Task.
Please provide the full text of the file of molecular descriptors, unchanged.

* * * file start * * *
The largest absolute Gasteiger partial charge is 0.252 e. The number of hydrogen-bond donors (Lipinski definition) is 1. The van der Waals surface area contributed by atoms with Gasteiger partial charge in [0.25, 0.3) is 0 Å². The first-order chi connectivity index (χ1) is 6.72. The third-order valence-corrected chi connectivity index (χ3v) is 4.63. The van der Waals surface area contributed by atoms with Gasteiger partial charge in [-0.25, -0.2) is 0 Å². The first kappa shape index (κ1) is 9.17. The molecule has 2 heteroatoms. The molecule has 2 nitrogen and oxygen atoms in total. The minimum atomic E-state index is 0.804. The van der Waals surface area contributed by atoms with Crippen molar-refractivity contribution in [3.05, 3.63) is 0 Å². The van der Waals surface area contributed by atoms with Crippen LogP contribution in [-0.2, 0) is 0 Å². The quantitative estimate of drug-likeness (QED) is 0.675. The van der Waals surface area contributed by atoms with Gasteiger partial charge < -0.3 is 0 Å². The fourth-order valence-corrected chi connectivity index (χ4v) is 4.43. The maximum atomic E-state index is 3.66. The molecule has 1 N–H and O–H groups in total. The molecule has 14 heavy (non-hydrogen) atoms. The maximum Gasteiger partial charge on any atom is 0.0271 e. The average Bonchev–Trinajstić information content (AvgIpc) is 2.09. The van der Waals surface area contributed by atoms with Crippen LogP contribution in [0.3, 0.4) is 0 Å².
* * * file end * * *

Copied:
The largest absolute Gasteiger partial charge is 0.252 e. The number of hydrogen-bond donors (Lipinski definition) is 1. The van der Waals surface area contributed by atoms with Gasteiger partial charge in [0.25, 0.3) is 0 Å². The first-order chi connectivity index (χ1) is 6.72. The third-order valence-corrected chi connectivity index (χ3v) is 4.63. The van der Waals surface area contributed by atoms with Gasteiger partial charge in [-0.25, -0.2) is 0 Å². The first kappa shape index (κ1) is 9.17. The molecule has 2 heteroatoms. The molecule has 2 nitrogen and oxygen atoms in total. The minimum atomic E-state index is 0.804. The van der Waals surface area contributed by atoms with Crippen molar-refractivity contribution in [3.05, 3.63) is 0 Å². The van der Waals surface area contributed by atoms with Crippen LogP contribution in [-0.2, 0) is 0 Å². The quantitative estimate of drug-likeness (QED) is 0.675. The van der Waals surface area contributed by atoms with Gasteiger partial charge < -0.3 is 0 Å². The fourth-order valence-corrected chi connectivity index (χ4v) is 4.43. The maximum atomic E-state index is 3.66. The molecule has 1 N–H and O–H groups in total. The molecule has 14 heavy (non-hydrogen) atoms. The maximum Gasteiger partial charge on any atom is 0.0271 e. The average Bonchev–Trinajstić information content (AvgIpc) is 2.09. The van der Waals surface area contributed by atoms with Crippen LogP contribution in [0.3, 0.4) is 0 Å².